Research is a vital aid to understanding the circumstances, problems, needs and concerns of children who are exposed to highly stressful experiences. Research can have considerable practical value for children, in that studies conducted with children in war zones and refugee communities often provide important baseline information for program and policy development and monitoring, fund raising and advocacy. Moreover, much recent research with children confronting adversity is cast within a rights framework in which the best interests and protection of children are paramount.
But research is not a neutral exercise and, especially in the context of armed conflict, civil strife and forced migration, has considerable potential to infringe upon the privacy, wellbeing and security of its subjects. For example, research may raise public awareness about children's situations, resulting in the sensationalising or stereotyping of their lives. Worse, research findings may be treated as intelligence information. Demographic data, for example, may fall into the hands of the military and be used to identify young people for conscription purposes. Information about killings or torture committed by children during combat may lead to their rejection by family or community members. Disclosure of the identities of children who are separated from their families may permit others to exploit or abuse them. Questioning children about separation, loss or death may sensitise them to painful issues of which they were previously unaware. The potential threats are numerous.
Even when research purports to further the interests of children it can have precisely the opposite effect.
These examples raise important questions about the ethical basis of research undertaken with children exposed to adversity. They highlight the need for comprehensive and strict ethical codes. It is striking, however, that studies of war-affected and displaced children are often conducted in the absence of such rules and guidelines. Several authors (Jareg, ed.; Richman, ed.; Morrow and Richards, 1996) point to the urgent requirement for consistent and appropriate ethical standards to be developed for use in research with vulnerable children.
What, then, are some of the ethical and moral obligations that scholars should meet in research with children confronting adversity? And what are some of the ethical dilemmas involved?
The first obligation for researchers has to do with informed consent. Obtaining informed consent means explaining in terms that children can understand who the researcher is, what the research is about, what it is to be used for and other contextual details before giving the intended subjects the opportunity to decide whether or not they wish to participate. While the need for informed consent may seem self-evident, it is, in practice, very difficult to achieve in the case of children. This is partly because the researcher, as an adult, negotiates with the research subjects from a position of superiority. In most societies children are socialised into pleasing adults and falling in line with adult decisions, regardless of whether or not they agree with them. Informed consent also involves explaining what the possible consequences of the research might be. This is especially important in war zones and among displaced populations as research in these settings may carry very real security risks for all concerned. The difficulty is that scholars and children alike may be unaware of possible consequences.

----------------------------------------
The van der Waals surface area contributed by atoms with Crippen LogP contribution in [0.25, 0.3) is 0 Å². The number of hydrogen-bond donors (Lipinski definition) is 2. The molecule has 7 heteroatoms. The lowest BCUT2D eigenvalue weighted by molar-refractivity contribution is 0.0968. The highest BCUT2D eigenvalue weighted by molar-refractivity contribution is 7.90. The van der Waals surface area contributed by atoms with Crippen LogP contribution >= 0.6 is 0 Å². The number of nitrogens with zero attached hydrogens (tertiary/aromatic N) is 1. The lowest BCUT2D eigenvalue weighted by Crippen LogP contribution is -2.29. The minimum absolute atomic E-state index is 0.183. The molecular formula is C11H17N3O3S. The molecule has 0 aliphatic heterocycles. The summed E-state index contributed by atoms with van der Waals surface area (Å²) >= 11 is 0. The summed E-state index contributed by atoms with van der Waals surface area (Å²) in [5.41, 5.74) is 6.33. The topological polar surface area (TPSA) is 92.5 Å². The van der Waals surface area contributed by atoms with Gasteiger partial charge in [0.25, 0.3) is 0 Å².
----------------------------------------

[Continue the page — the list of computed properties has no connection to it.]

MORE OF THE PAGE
A second ethical consideration has to do with expectations. Effective research depends on building relationships of confidence and trust and an atmosphere of frank exchange and openness. Such conditions can be especially empowering to children who have suffered torment and oppression, for the researcher may be the first person to really listen to their problems and take their concerns seriously. Out of anxiety to offer sympathy and support, it is easy for researchers to engender false hope or to make promises that cannot realistically be fulfilled. Fulfilling moral responsibility toward children means that whilst their distress must be acknowledged and they should be given reassurance whenever appropriate, it is vital not to mislead them or to raise unrealistic expectations.